Twitter handle: @davies_jjoe
Joe Davies is Lecturer in Music at Lady Margaret Hall and an Irish Research Council Postdoctoral Fellow at Maynooth University, Ireland. At Oxford he offers tutorials for Prelims Analysis and Foundations in the Study of Music, FHS Musical Analysis and Criticism, Musical Thought and Scholarship, and a range of history topics, as well as supervising FHS Dissertations and Analysis Portfolios.
Dr Davies specializes in the aesthetics and cultural history of nineteenth-century music, particularly that of German-speaking lands. What motivates his research is a curiosity about the relationships between music and its aesthetic, social, and cultural contexts. These interests come together in his first monograph, Schubert and the Gothic (forthcoming with Boydell & Brewer). Taking its cue from the expressive worlds of Schubert’s early Schauerballaden, this study traces the sound of the gothic in contexts that range from the fantastical and the uncanny, to the sublime and the grotesque. It does so through a multidisciplinary and multisensory methodology, whereby gothic tropes in Schubert’s songs and instrumental music are studied in relation to those in literary and visual works by such figures as Ann Radcliffe, Friedrich Schiller, E.T.A. Hoffmann, and Henry Fuseli. This approach is designed not only to deepen our understanding of Schubert’s artistic vision, but also to establish new ways of thinking about the relationship between music and other art forms in nineteenth-century culture.
Alongside this project Dr Davies is leading a number of international collaborations that emerge from and feed valuably into his research and teaching. Among these is Clara Schumann Studies, a collection of essays that he is editing for Cambridge University Press’s ‘Composer Studies’ series (forthcoming in 2021). This book – the first in the series to address a woman composer – brings together the work of leading scholars from the UK, Canada, and the USA with the aim of developing new analytical and critical approaches to Schumann’s music, and of reappraising her legacy as a performer and teacher. His other collaborative projects include co-editing (with Roe-Min Kok) Clara and Robert Schumann in Context for Cambridge University Press’s ‘Composers in Context’ series; and guest-editing (with Nicole Grimes) a special issue of Nineteenth-Century Music Review, entitled ‘Clara Schumann’s Legacies’.
Co-editor, Drama in the Music of Franz Schubert (Woodbridge: Boydell & Brewer, 2019).
‘Stylistic Disjuncture as a Source of Drama in Schubert’s Late Instrumental Works’, in Drama in the Music of Franz Schubert, ed. Davies and James Sobaskie (Woodbridge: Boydell & Brewer, 2019), 303–330.
New research project
‘Rethinking Widowhood: Women, Loss, and Liberation in Nineteenth-Century Musical Culture’.
Marie Sklodowska-Curie Global Fellowship from the European Commission.
Affiliated with The University of California Irvine (UCI) and Maynooth University, Ireland (2021–2024).
In 2021 Dr Davies will embark on a new project that centres on women’s experience of widowhood in musical cultures of the long nineteenth century (c. 1800–1914). At the core of this research lies a desire to rethink the ways in which widowhood served as a catalyst for musical and artistic creativity; and to reconsider the reception and legacy of widows whose contributions have long been overshadowed by the men in their lives. In pursuing these aims, the project will take widowhood as an impetus for developing a new kind of historiography that restores women’s individual agency and artistic integrity to the discourse on nineteenth-century music.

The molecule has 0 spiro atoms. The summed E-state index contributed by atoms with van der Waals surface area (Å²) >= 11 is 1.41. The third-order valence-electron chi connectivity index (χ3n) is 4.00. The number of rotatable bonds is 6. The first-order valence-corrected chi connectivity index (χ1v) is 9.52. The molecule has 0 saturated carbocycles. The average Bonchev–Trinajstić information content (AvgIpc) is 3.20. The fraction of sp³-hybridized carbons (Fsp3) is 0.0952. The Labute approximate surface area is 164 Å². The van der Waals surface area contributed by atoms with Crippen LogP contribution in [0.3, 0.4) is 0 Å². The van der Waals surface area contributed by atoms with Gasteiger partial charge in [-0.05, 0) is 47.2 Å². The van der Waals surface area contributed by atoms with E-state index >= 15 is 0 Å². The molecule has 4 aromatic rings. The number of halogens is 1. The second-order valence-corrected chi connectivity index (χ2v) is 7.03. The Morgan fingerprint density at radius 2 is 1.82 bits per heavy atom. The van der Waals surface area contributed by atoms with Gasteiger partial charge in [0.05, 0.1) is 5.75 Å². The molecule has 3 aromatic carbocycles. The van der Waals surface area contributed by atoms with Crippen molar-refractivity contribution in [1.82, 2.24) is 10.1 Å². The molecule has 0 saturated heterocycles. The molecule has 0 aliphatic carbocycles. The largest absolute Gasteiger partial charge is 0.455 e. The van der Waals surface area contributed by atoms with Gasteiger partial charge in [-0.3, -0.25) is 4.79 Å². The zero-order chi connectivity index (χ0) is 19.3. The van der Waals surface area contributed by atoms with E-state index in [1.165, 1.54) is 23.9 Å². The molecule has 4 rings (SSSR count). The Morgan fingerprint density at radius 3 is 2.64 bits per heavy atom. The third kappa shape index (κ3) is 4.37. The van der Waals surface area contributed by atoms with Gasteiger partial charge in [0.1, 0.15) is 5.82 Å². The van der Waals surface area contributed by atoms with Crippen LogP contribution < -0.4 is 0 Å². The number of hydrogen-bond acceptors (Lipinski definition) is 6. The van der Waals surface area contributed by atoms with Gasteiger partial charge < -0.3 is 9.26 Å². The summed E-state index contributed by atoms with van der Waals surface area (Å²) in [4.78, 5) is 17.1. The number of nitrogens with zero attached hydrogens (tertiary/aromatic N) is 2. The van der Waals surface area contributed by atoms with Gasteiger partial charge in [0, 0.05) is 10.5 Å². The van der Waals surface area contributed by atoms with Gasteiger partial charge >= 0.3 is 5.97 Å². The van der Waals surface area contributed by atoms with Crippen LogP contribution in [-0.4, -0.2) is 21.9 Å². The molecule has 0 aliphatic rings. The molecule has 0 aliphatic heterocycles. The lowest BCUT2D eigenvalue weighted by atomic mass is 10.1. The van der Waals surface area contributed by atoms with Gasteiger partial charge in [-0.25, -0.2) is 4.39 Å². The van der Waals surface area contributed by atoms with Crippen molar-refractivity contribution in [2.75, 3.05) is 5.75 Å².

The project takes inspiration from the history of emotions, a burgeoning subfield of research that views feelings not as fixed and universal, but as socially and culturally contingent phenomena that vary across time and place. The innovation of this area of study stems from the way in which it historicizes selfhood through placing cultural history in dialogue with anthropology, psychology, sociology, and the medical humanities.
Introducing this interdisciplinary framework into the field of musicology, Dr Davies’s research will establish a new vocabulary for understanding the emotional complexities of widowhood, notably in terms of what it meant, and how it felt, to be a widow during the long nineteenth century. Particular emphasis will be placed on the ways in which women in this period negotiated – both emotionally and creatively – the boundaries between loss and liberation as they redefined their image in the wake of their husband’s death.
Central research questions include: how might we contextualize the intersections between loss, memory, and renewal in the experience of widowhood? To what extent did personal interaction and different genres of life writing (diaries, letters, memoirs) influence how women such as Clara Schumann, Cosima Wagner, and Amy Beach conceived of widowhood? What were the implications for their social and legal status? And in what ways did these widows cultivate artistic agency through their corporeal and intellectual engagement with music – whether in terms of composition, performance, or the curation of their husband’s legacies? In addressing these questions, the project will not only open up fresh ways of historicising women’s self-fashioning within the musical sphere, but will also provide a model for future research on widowhood and female creativity across a range of art forms.